I feel obligated to respond to the article entitled “Enjoy freedom of freshman year” by Jared Fields.
As a freshman, I am offended by the patronizing tone of the article. I did appreciate learning about how the Chapel card-swipe works; I didn’t know that there was a card-swipe by an official before anyone could get credit. But there was absolutely no need to couch this information in phrases that make the freshman class sound like 3-year olds, or students with mental disabilities.
But that was certainly not the part of the article that offended me the most. Regardless of whether the jackets were “cool at your high school,” letter jackets have two very major benefits. They are typically quite warm, which is nice in the cold snaps that west Texas does indeed experience. And they represent four years of hard work and dedication.
My letter jacket boasts two Texas All-State Band patches; three State Solo and Ensemble patches; one State One-Act Play patch; one State Spelling and Vocabulary patch; one patch indicating my involvement with the Crossmen Drum and Bugle Corps; and countless other patches from regional and district events in which I competed.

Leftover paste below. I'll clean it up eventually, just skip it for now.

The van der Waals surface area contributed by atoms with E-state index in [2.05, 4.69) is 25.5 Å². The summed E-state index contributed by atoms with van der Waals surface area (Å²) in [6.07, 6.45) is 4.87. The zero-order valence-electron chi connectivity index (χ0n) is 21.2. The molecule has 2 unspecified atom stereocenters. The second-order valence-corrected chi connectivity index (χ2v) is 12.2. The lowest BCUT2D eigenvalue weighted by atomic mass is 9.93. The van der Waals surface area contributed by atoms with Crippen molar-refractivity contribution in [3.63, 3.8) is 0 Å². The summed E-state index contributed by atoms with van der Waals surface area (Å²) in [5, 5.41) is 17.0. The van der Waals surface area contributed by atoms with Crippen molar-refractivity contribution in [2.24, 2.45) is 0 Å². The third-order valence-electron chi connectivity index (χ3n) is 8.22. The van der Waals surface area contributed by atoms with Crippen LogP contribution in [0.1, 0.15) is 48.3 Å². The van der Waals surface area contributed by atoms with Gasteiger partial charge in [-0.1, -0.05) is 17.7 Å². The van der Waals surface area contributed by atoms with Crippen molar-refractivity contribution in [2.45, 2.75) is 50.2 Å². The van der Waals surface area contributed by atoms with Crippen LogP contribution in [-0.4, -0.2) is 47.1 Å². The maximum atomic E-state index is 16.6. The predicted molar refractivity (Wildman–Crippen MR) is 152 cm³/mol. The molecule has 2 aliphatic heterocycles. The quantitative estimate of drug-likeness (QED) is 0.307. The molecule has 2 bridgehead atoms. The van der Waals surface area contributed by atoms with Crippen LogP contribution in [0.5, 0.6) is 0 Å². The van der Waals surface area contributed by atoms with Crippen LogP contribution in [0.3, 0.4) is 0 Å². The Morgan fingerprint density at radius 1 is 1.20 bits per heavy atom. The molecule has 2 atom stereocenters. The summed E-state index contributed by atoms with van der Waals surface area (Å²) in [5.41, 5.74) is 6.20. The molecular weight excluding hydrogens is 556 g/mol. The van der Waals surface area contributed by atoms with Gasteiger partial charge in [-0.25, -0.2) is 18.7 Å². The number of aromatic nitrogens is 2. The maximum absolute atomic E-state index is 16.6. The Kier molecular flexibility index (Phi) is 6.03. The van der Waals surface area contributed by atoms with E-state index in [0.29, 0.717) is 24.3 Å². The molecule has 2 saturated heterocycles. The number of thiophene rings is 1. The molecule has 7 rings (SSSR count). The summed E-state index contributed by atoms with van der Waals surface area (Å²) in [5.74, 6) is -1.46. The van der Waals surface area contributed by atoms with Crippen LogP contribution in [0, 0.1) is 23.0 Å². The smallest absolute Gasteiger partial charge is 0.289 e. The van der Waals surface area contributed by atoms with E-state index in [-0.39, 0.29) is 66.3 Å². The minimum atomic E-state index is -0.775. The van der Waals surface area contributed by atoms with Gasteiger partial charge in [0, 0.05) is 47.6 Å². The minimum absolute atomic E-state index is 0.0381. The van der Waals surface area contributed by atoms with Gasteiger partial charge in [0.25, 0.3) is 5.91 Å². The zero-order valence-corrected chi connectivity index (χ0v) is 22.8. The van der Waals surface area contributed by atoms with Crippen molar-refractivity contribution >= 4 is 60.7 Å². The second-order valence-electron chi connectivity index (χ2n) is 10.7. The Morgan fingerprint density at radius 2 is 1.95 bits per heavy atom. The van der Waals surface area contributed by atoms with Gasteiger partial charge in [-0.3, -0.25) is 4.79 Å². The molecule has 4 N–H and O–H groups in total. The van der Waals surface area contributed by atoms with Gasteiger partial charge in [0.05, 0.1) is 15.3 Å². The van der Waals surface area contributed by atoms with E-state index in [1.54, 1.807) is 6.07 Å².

I worked hard for those patches, and I am rightly proud of them. Your casual dismissal of my jacket as “uncool” is tantamount to declaring those achievements unworthy of attention. I do not wear the jacket in order to shove my accomplishments in students’ faces. I wear it mainly to remind myself of the victories I achieved in high school and to show others that hard work does pay off.
My blood, sweat and tears were ground into more football fields than I can count this summer with the Crossmen. That patch is incredibly meaningful to me. Practicing for an hour and a half every day for two years, eventually resulting in winning first chair in the Texas All-State Band. You can bet that patch means something to me. And that’s what matters -what my jacket means to me. Maybe you think those accomplishments are worthless. You’ve obviously never drilled vocabulary words for weeks on end, but I am not going to belittle your choice of activities.
But looking at my jacket takes me back to San Antonio, where I played my solo in front of an enormous crowd. It takes me back to the University of Wisconsin, where I conducted the Crossmen Drum and Bugle Corps in their semi-final round performance. It takes me back to Austin, where I was in the final round of a competition in which five hundred thousand students have participated.
That’s plenty cool enough for me.
freshman music major from Stamford